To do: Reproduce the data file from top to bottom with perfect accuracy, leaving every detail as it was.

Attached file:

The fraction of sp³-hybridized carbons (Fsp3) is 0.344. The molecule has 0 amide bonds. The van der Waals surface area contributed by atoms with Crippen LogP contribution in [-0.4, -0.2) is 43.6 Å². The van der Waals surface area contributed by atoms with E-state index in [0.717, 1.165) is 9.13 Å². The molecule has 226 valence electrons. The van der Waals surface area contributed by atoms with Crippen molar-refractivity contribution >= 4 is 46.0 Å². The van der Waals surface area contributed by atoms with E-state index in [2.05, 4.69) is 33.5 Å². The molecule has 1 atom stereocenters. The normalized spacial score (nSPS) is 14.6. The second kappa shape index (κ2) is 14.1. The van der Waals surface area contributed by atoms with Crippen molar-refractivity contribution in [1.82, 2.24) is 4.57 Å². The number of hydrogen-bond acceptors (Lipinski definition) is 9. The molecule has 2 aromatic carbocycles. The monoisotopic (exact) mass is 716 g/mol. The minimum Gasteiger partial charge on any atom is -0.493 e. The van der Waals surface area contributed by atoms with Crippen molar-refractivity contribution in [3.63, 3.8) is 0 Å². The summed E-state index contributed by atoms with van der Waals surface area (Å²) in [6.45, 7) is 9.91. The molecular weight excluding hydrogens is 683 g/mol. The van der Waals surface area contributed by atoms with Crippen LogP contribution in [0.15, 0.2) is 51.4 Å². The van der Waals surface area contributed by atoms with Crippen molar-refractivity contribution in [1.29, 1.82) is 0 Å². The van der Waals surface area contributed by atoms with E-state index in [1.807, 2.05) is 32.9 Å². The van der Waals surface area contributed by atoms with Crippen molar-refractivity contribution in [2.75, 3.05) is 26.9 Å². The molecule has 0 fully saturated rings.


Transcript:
The fraction of sp³-hybridized carbons (Fsp3) is 0.344. The molecule has 0 amide bonds. The van der Waals surface area contributed by atoms with Crippen LogP contribution in [-0.4, -0.2) is 43.6 Å². The van der Waals surface area contributed by atoms with E-state index in [0.717, 1.165) is 9.13 Å². The molecule has 226 valence electrons. The van der Waals surface area contributed by atoms with Crippen molar-refractivity contribution >= 4 is 46.0 Å². The van der Waals surface area contributed by atoms with E-state index in [2.05, 4.69) is 33.5 Å². The molecule has 1 atom stereocenters. The normalized spacial score (nSPS) is 14.6. The second kappa shape index (κ2) is 14.1. The van der Waals surface area contributed by atoms with Crippen molar-refractivity contribution in [1.82, 2.24) is 4.57 Å². The number of hydrogen-bond acceptors (Lipinski definition) is 9. The molecule has 2 aromatic carbocycles. The monoisotopic (exact) mass is 716 g/mol. The minimum Gasteiger partial charge on any atom is -0.493 e. The van der Waals surface area contributed by atoms with Crippen molar-refractivity contribution in [3.63, 3.8) is 0 Å². The summed E-state index contributed by atoms with van der Waals surface area (Å²) in [6.45, 7) is 9.91. The molecular weight excluding hydrogens is 683 g/mol. The van der Waals surface area contributed by atoms with Crippen LogP contribution in [0.15, 0.2) is 51.4 Å². The van der Waals surface area contributed by atoms with Crippen molar-refractivity contribution in [1.29, 1.82) is 0 Å². The van der Waals surface area contributed by atoms with E-state index in [1.807, 2.05) is 32.9 Å². The van der Waals surface area contributed by atoms with Crippen molar-refractivity contribution in [2.75, 3.05) is 26.9 Å². The molecule has 0 fully saturated rings.